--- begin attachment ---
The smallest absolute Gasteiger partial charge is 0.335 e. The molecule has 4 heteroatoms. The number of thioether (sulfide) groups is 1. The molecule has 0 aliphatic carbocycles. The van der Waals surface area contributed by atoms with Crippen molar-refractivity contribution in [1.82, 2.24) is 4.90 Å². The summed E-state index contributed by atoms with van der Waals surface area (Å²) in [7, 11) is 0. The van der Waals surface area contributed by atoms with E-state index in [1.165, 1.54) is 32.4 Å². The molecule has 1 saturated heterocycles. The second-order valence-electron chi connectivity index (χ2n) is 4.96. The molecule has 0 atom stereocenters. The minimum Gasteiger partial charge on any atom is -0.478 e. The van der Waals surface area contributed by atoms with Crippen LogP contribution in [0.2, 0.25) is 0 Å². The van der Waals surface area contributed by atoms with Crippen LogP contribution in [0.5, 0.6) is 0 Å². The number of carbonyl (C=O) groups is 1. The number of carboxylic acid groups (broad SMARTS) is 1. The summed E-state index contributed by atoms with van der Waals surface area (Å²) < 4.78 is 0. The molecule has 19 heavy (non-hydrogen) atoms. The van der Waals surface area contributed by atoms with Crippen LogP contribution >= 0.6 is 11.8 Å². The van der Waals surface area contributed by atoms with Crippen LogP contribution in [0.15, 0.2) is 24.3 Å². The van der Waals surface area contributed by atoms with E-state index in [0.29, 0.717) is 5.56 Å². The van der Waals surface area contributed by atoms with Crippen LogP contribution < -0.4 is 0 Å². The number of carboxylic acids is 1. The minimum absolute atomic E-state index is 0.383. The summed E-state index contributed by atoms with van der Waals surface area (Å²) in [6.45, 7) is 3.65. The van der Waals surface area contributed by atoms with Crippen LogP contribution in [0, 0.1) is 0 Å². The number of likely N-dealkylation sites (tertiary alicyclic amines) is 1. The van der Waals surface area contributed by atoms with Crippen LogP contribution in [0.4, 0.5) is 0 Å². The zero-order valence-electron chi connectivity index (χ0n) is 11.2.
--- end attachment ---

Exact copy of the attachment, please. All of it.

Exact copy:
The smallest absolute Gasteiger partial charge is 0.335 e. The molecule has 4 heteroatoms. The number of thioether (sulfide) groups is 1. The molecule has 0 aliphatic carbocycles. The van der Waals surface area contributed by atoms with Crippen molar-refractivity contribution in [1.82, 2.24) is 4.90 Å². The summed E-state index contributed by atoms with van der Waals surface area (Å²) in [7, 11) is 0. The van der Waals surface area contributed by atoms with E-state index in [1.165, 1.54) is 32.4 Å². The molecule has 1 saturated heterocycles. The second-order valence-electron chi connectivity index (χ2n) is 4.96. The molecule has 0 atom stereocenters. The minimum Gasteiger partial charge on any atom is -0.478 e. The van der Waals surface area contributed by atoms with Crippen LogP contribution in [0.2, 0.25) is 0 Å². The van der Waals surface area contributed by atoms with Crippen LogP contribution in [0.5, 0.6) is 0 Å². The number of carbonyl (C=O) groups is 1. The number of carboxylic acid groups (broad SMARTS) is 1. The summed E-state index contributed by atoms with van der Waals surface area (Å²) < 4.78 is 0. The molecule has 19 heavy (non-hydrogen) atoms. The van der Waals surface area contributed by atoms with Crippen LogP contribution >= 0.6 is 11.8 Å². The van der Waals surface area contributed by atoms with Crippen LogP contribution in [0.15, 0.2) is 24.3 Å². The van der Waals surface area contributed by atoms with E-state index in [0.29, 0.717) is 5.56 Å². The van der Waals surface area contributed by atoms with Crippen LogP contribution < -0.4 is 0 Å². The number of carboxylic acids is 1. The minimum absolute atomic E-state index is 0.383. The summed E-state index contributed by atoms with van der Waals surface area (Å²) in [6.45, 7) is 3.65. The van der Waals surface area contributed by atoms with Crippen LogP contribution in [0, 0.1) is 0 Å². The number of likely N-dealkylation sites (tertiary alicyclic amines) is 1. The van der Waals surface area contributed by atoms with Crippen LogP contribution in [0.4, 0.5) is 0 Å². The zero-order valence-electron chi connectivity index (χ0n) is 11.2.